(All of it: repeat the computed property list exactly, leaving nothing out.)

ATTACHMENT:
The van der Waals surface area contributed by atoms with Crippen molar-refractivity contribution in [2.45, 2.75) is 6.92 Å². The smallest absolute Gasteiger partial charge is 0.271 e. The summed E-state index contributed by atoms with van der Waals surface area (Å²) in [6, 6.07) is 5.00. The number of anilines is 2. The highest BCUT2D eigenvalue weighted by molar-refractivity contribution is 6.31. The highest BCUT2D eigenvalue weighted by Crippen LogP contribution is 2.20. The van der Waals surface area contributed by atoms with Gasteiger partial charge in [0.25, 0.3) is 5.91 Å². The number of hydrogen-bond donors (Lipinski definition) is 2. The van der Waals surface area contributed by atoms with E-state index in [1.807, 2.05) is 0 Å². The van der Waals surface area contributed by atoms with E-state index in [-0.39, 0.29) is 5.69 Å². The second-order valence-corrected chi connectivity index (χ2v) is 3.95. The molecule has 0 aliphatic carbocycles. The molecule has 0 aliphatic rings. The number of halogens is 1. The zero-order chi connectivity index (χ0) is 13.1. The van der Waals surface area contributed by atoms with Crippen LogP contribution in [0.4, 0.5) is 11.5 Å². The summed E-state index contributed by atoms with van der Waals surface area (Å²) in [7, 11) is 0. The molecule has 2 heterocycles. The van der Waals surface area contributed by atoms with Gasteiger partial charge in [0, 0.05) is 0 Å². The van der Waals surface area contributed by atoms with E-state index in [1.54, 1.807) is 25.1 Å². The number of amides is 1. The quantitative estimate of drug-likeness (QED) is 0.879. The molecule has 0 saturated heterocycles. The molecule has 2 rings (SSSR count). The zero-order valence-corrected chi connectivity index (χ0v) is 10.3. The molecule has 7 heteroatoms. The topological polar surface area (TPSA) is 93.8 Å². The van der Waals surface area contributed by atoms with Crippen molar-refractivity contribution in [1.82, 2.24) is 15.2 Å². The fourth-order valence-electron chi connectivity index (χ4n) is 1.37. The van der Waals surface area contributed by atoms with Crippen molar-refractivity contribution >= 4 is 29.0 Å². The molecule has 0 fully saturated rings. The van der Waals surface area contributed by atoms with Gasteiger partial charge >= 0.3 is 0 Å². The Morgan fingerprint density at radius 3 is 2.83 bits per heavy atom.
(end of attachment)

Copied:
The van der Waals surface area contributed by atoms with Crippen molar-refractivity contribution in [2.45, 2.75) is 6.92 Å². The smallest absolute Gasteiger partial charge is 0.271 e. The summed E-state index contributed by atoms with van der Waals surface area (Å²) in [6, 6.07) is 5.00. The number of anilines is 2. The highest BCUT2D eigenvalue weighted by molar-refractivity contribution is 6.31. The highest BCUT2D eigenvalue weighted by Crippen LogP contribution is 2.20. The van der Waals surface area contributed by atoms with Gasteiger partial charge in [0.25, 0.3) is 5.91 Å². The number of hydrogen-bond donors (Lipinski definition) is 2. The van der Waals surface area contributed by atoms with E-state index in [1.807, 2.05) is 0 Å². The van der Waals surface area contributed by atoms with E-state index in [-0.39, 0.29) is 5.69 Å². The second-order valence-corrected chi connectivity index (χ2v) is 3.95. The molecule has 0 aliphatic carbocycles. The molecule has 0 aliphatic rings. The number of halogens is 1. The zero-order chi connectivity index (χ0) is 13.1. The van der Waals surface area contributed by atoms with Crippen LogP contribution in [0.4, 0.5) is 11.5 Å². The summed E-state index contributed by atoms with van der Waals surface area (Å²) in [7, 11) is 0. The molecule has 2 heterocycles. The van der Waals surface area contributed by atoms with Gasteiger partial charge in [0, 0.05) is 0 Å². The van der Waals surface area contributed by atoms with E-state index in [1.54, 1.807) is 25.1 Å². The number of amides is 1. The quantitative estimate of drug-likeness (QED) is 0.879. The molecule has 0 saturated heterocycles. The molecule has 2 rings (SSSR count). The zero-order valence-corrected chi connectivity index (χ0v) is 10.3. The molecule has 7 heteroatoms. The topological polar surface area (TPSA) is 93.8 Å². The van der Waals surface area contributed by atoms with Crippen molar-refractivity contribution in [1.82, 2.24) is 15.2 Å². The fourth-order valence-electron chi connectivity index (χ4n) is 1.37. The van der Waals surface area contributed by atoms with Crippen molar-refractivity contribution >= 4 is 29.0 Å². The molecule has 0 fully saturated rings. The van der Waals surface area contributed by atoms with Gasteiger partial charge >= 0.3 is 0 Å². The Morgan fingerprint density at radius 3 is 2.83 bits per heavy atom.